What a crowd we've got here.
The album cover of The Beatles
' Sgt. Pepper's Lonely Hearts Club Band
is one of the most recognizable album covers of all time. If not the
most famous. Paul McCartney
wanted to change the group's image and as a result all members let their hair and moustaches grow and pretended to be a different band. On the album cover, designed by Peter Blake and Jann Haworth, the Beatles pose dressed in military uniforms, surrounded by a celebrity audience chosen by the members themselves. Forty celebrities are either wax works or photo collage cut-outs. Note that originally there were supposed to be several more, but they were censored out by the Beatles' label EMI for being too controversial (including, in a bit of Values Dissonance
Thanks to its global fame and popularity, many Shout Outs
to the album have been made throughout the years, especially to the collage album cover. Even Blake himself made a new homage
featuring new celebrity cut-outs to celebrate his 80th birthday in 2012.
The Ur Example
is the cover of Frank Zappa
and the Mothers of Invention's Were Only In It For The Money
Abbey Road Crossing
is another trope based on parodies of a specific Beatles album cover.
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- Promethea: The cover of issue #10.
- Mike Allred (Mad Man, X-Statix) once published a miniseries called Red Rocket 7, which took place during the birth of Rock N' Roll and beyond. Because the music genre provided the backdrop, every cover spoofed a different famous album. This was one of them.
- Trainspotting: In one scene Renton and his friends are waiting at a railway station, with one of them facing the camera with his back, just like Paul does on the back cover of "Sergeant Peppers".
- A 3-D version was created for the 1987 special It Was 20 Years Ago Today...., celebrating the 20th anniversary of the album.
- As noted, the Ur Example is Frank Zappa and the Mothers of Invention's We're Only in It for the Money. The cover art is a less than Affectionate Parody, in that it was created in response to Zappa's feelings that the album was just made to cash in on the whole "flower power" movement. Zappa did call up The Beatles to ask their permission, but Executive Meddling forced him to hide the image inside the gatefold, instead of on the front cover as was intended.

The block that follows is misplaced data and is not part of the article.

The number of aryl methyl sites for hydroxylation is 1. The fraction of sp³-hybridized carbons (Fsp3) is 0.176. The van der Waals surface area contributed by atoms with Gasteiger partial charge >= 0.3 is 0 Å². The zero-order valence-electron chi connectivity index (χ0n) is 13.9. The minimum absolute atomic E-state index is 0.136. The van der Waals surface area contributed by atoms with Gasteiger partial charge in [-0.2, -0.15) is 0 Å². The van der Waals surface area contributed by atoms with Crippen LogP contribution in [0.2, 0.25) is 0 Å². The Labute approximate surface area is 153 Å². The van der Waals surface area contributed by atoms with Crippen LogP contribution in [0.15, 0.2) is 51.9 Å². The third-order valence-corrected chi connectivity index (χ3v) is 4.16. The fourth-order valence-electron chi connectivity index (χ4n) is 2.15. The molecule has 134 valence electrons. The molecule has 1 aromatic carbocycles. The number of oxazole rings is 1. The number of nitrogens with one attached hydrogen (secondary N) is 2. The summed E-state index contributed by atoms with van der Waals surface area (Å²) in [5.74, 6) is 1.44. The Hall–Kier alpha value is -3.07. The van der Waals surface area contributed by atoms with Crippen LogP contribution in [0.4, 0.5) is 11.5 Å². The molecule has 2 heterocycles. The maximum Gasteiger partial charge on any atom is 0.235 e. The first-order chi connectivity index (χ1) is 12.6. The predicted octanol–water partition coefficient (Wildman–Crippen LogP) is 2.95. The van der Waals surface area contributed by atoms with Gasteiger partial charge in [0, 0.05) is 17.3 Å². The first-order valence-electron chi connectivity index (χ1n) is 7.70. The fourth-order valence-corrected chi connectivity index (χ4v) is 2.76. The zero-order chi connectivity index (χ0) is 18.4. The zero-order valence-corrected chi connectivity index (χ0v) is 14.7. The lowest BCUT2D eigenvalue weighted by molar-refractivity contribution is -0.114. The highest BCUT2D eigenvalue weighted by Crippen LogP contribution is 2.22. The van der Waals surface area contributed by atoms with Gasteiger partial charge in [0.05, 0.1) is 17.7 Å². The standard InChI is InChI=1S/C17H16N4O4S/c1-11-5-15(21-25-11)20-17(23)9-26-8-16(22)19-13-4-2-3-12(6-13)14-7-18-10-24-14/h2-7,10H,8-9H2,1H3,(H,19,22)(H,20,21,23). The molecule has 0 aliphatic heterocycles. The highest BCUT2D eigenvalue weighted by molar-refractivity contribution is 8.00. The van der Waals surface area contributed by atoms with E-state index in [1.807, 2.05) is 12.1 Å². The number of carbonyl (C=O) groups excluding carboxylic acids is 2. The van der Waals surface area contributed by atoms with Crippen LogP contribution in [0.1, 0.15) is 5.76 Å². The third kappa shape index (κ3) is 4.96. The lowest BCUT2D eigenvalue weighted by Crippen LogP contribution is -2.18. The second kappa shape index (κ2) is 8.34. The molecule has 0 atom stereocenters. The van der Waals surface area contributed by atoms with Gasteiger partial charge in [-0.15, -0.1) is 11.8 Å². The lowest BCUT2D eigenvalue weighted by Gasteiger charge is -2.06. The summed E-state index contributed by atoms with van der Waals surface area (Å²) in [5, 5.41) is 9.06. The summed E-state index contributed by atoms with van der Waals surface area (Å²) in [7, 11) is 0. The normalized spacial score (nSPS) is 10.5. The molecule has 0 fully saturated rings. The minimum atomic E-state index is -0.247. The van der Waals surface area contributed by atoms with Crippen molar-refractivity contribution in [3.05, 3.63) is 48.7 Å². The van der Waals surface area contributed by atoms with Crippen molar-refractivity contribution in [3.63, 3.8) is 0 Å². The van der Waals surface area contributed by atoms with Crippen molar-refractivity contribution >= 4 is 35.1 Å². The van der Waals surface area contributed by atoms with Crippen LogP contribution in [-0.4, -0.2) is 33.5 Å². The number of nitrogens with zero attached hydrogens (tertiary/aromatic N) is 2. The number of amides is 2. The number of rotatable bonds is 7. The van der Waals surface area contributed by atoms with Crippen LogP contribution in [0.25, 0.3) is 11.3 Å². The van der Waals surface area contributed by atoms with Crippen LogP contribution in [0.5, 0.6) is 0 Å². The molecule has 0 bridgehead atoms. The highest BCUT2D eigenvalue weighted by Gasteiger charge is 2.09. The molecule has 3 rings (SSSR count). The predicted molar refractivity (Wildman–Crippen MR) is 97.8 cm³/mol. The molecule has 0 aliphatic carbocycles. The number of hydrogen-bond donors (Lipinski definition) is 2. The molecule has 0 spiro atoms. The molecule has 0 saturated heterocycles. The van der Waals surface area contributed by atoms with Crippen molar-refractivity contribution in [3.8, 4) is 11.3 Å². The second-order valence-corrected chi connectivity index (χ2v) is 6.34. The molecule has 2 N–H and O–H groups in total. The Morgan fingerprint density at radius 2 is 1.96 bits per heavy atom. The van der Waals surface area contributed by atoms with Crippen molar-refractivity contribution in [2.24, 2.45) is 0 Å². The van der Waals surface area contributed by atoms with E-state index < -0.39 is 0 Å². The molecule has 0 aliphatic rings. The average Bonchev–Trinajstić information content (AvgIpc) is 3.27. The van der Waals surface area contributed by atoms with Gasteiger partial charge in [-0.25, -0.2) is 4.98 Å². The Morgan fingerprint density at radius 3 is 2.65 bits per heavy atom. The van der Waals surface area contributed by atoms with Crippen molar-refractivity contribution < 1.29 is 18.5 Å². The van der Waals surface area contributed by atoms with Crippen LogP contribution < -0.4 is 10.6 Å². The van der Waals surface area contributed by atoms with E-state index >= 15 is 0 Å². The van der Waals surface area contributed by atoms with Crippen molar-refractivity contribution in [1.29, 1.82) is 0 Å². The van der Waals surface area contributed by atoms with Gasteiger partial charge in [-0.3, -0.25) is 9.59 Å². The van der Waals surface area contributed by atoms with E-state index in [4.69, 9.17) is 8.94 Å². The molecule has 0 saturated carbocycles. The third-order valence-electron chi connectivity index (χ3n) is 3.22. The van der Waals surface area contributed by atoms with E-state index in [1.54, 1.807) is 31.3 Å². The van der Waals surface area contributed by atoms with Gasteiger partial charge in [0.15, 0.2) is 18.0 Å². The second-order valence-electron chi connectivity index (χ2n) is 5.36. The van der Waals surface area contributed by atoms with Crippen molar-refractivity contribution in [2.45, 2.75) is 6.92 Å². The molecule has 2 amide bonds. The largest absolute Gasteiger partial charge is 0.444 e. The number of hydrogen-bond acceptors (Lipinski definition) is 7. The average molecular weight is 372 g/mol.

- Funny enough: Paul McCartney claims that Zappa's debut album, Freak Out!, was a major inspiration for "Sgt. Pepper's".
- Jan Fukumachi's electronic cover of the album is a backwards version◊.
- Sgt. Rutter's Only Darts Club Band by The Rutles. (which is the original with only the flower lettering, the bass drum, and the faces of the Beatles changed)
- Sgt. Pepper's◊ by the band Big Daddy, a re-recording of the whole album as if it was made in the 1950s (i.e. "Lucy In the Sky with Diamonds" In The Style Of Jerry Lee Lewis).
- The album "K" by Kula Shaker features a collage of celebrities whose names start with the letter "K".
- Brazilian artist Zé Ramalho made one◊ with people from the Brazilian Northeast (Ramalho's Beatles Cover Album went for With the Beatles instead◊).
- Some examples can be found here: http://beatlesite.blogspot.com/2009/02/sgt-pepper-album-covers-parodies-1.html
- A Belgian compilation album from 1990 featuring several Belgian artists covering songs by other artists also parodied "Sgt. Peppers". The various celebrities portrayed on the album cover were all photographs of well known Flemish celebrities: http://www.muziekarchief.be/albumdetails.php?ID=12145